Friday, December 08, 2006
Open Letter to a Kid Discouraged with the Cello
First, I think you should seriously consider becoming an outlaw. "The Barkat Kid" is a moniker that is just too cool to pass up.
So, here's the deal. I heard you are discouraged with the cello.
Your mom says you are good at the piano. Yea! I wish I could play it well.
Knowing that you are good at the piano, I'm going to make a little leap here. But I also suspect that your talent with the ivories is partly to blame for your frustration with the cello. You know what good music should sound like. And you know that the squeaks and sqawks coming from your cello are something else entirely.
The cello is so hard. Hard even to play in tune. And you probably feel like you are years away from sounding the way you know good music should sound.
But your mom has these free lessons. Maybe you can agree to a trial period? Maybe you can set some specific goals you need to achieve during that time measure your progress? To feel better about the instrument? Maybe lessons for a year allows enough time to test it?
You know. I'll bet your mother secretly wishes she could play the cello. Maybe you feel like she is forcing her ambition on to you. That's a divisive way of putting it, but it raises another question. What if your mom took cello lessons with you? She'll probably kill me for suggesting this. [UPDATE: in the comments, L. L. Barkat reveals that her husband has the cello ambitions. Hey, man, I can't blame you. I have similar guitar ambitions. But no guitar discipline.]
Also, the cello can feel like a very serious instrument. Try to remember what it means to play an instrument. Don't work the cello. Play it. Enjoy it--even when it feels like the cello is always winning. Eventually, you'll get it. Someday, you'll play that game and win. Checkmate. If you can learn to love it, you'll master it slowly, but surely.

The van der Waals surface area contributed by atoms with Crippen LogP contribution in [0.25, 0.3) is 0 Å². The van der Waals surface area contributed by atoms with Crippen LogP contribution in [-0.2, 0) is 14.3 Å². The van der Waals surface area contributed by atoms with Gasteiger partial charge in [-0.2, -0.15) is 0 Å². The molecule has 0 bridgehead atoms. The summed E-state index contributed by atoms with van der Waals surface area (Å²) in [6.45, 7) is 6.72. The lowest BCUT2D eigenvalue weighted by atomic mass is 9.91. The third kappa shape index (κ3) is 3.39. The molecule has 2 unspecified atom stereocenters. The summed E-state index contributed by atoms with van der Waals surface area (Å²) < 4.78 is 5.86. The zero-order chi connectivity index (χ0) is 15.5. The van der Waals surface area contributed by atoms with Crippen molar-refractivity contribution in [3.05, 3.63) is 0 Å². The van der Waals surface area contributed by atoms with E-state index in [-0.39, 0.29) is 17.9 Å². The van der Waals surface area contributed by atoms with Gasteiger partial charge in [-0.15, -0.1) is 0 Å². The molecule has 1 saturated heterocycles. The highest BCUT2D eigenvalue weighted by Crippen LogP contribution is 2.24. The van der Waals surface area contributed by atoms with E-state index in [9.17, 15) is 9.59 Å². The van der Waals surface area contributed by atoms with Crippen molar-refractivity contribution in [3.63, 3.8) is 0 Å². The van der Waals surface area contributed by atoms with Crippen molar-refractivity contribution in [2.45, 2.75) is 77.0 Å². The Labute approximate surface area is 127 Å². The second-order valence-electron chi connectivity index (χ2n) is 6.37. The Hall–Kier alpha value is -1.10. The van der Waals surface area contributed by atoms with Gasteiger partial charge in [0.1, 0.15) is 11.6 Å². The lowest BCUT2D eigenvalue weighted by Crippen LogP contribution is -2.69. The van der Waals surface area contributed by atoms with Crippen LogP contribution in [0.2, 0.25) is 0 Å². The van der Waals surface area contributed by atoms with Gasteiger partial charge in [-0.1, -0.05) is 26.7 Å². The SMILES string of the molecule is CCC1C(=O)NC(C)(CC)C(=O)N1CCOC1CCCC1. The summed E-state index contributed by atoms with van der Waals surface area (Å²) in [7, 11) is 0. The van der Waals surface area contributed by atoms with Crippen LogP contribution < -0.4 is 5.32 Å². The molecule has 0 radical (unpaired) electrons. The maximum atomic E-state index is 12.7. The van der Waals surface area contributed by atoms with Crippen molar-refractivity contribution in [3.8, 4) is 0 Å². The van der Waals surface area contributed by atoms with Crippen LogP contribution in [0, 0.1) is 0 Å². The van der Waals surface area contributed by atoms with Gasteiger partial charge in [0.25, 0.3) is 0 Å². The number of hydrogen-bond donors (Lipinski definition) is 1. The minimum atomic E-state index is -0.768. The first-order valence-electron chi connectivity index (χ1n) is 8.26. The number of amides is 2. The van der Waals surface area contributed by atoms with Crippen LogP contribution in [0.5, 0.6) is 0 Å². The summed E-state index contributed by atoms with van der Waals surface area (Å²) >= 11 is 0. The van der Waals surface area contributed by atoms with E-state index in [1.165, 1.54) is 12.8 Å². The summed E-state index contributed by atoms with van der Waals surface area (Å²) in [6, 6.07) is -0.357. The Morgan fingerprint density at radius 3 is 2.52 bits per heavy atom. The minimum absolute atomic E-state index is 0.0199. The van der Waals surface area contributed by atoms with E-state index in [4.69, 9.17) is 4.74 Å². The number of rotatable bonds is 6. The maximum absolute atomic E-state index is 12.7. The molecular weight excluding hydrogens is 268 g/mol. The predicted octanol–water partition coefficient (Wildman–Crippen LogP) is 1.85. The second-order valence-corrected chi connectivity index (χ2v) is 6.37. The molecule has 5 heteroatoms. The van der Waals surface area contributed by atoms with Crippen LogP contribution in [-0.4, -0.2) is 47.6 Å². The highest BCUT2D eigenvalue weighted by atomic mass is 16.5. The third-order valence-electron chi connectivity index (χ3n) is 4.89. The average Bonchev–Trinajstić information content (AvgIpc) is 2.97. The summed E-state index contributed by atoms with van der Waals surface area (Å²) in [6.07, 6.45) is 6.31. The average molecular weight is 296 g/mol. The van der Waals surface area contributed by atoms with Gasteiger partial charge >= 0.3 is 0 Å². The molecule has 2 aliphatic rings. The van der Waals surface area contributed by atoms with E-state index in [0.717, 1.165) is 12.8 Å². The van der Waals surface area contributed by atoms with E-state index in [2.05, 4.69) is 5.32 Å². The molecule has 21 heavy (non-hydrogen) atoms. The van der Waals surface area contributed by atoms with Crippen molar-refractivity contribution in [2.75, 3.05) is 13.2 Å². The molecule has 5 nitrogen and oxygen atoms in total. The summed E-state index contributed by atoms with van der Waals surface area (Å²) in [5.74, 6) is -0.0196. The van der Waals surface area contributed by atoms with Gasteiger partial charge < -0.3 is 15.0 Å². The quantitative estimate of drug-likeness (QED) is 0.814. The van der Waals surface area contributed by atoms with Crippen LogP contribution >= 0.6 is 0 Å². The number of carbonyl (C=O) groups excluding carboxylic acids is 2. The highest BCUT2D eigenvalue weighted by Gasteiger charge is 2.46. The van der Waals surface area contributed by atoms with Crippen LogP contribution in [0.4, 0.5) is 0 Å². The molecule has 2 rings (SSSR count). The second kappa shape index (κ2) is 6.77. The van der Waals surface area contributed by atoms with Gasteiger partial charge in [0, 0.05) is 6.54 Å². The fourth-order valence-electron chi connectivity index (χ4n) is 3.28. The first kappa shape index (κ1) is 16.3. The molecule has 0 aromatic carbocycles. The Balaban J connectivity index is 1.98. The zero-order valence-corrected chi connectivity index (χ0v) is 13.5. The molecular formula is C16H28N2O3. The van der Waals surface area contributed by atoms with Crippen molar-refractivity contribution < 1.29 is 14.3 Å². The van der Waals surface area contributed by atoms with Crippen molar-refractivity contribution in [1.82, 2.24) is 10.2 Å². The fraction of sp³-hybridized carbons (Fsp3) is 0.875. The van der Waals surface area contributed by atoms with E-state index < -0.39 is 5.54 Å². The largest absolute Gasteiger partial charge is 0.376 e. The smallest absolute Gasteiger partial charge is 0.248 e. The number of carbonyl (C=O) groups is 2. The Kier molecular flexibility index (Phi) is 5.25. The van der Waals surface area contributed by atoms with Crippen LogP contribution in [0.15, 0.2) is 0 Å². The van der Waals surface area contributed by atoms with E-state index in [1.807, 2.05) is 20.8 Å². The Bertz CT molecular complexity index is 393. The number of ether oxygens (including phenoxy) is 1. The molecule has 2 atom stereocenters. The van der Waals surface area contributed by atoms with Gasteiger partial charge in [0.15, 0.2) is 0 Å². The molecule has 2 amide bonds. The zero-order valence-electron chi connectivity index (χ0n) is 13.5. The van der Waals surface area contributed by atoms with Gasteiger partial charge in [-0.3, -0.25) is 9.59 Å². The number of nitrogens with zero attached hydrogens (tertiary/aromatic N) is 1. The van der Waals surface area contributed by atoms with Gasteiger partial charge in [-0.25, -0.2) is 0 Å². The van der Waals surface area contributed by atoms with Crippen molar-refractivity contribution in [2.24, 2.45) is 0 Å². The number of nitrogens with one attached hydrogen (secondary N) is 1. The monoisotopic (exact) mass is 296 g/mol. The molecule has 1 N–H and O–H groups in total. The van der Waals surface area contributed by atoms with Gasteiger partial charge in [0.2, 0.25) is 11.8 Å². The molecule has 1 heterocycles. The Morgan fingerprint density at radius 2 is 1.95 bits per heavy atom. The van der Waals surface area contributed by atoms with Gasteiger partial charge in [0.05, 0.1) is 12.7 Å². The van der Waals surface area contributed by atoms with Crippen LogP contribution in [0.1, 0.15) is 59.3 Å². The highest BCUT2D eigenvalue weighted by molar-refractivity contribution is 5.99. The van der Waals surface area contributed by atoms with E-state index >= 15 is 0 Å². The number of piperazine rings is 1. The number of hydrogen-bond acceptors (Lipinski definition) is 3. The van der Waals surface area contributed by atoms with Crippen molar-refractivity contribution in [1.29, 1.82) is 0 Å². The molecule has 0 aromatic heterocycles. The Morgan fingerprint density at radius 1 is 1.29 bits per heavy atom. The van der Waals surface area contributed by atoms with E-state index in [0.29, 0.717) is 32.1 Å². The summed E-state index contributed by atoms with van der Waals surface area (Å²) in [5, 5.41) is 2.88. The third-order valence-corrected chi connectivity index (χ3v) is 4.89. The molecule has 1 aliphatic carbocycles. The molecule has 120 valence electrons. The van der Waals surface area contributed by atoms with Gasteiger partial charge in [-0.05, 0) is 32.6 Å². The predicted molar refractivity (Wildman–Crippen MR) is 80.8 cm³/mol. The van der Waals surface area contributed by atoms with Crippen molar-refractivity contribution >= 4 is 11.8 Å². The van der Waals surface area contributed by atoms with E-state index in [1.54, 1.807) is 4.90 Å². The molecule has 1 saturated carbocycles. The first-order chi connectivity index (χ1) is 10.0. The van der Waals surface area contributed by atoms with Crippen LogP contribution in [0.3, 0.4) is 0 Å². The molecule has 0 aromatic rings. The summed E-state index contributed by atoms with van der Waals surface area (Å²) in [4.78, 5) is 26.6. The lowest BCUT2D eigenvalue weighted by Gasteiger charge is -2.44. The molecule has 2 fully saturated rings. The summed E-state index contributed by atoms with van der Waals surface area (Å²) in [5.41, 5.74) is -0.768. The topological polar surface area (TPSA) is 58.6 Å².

Finally, see if you can find some cello mentors. Not your teacher, of course. He or she is hopelessly prejudiced toward the cello. Older high school students who play well, might work.
Finally (that's a second finally), you may be interested in the music by our youth minister and his wife. Lady Jane Grey. They play Texas Folk with guitar and--you guessed it--cello. And if you get a chance, you should definitely read Midnight Hour Encores by Bruce Brooks. It's about a young cello player.
(just another adult who wants you to keep playing cello because he wishes he could play cello)
Did I say "great letter"? I think I'll be back here to read it again. But you should come and leave your link at Seedlings, so everyone else can come too. :)
How much do you charge for babysitting?!!
'Cause you just took a girl lost in tears over the thought of cello lessons and made her smile. And she liked Lady Jane Grey. And she made me sign up on the Lady Jane site, to know when the CD is available.
I'll see if I can get Lady Jane Grey to send some CDs your way. (But I'll need you to email me a physical address.)
If you contact me via the "Contact Me" link on Seedlings or on my regular website, I'll send the address right along. I was especially thinking, too, that I'd like to pass her music on to my father. He's a DJ for a bluegrass radio station down south (among other things. )
It's never too late! Buy one of those cheap 100 dollar ones, tune all the strings to the same note and start a noise band. (NB - you could probably forego buying a guitar entirely and still start a noise band!)
Christianne, you are sweet. I can't take credit for anything other than ten years of experience with kids in the classroom, though. Every public school teacher who loves kids learns to speak their language.
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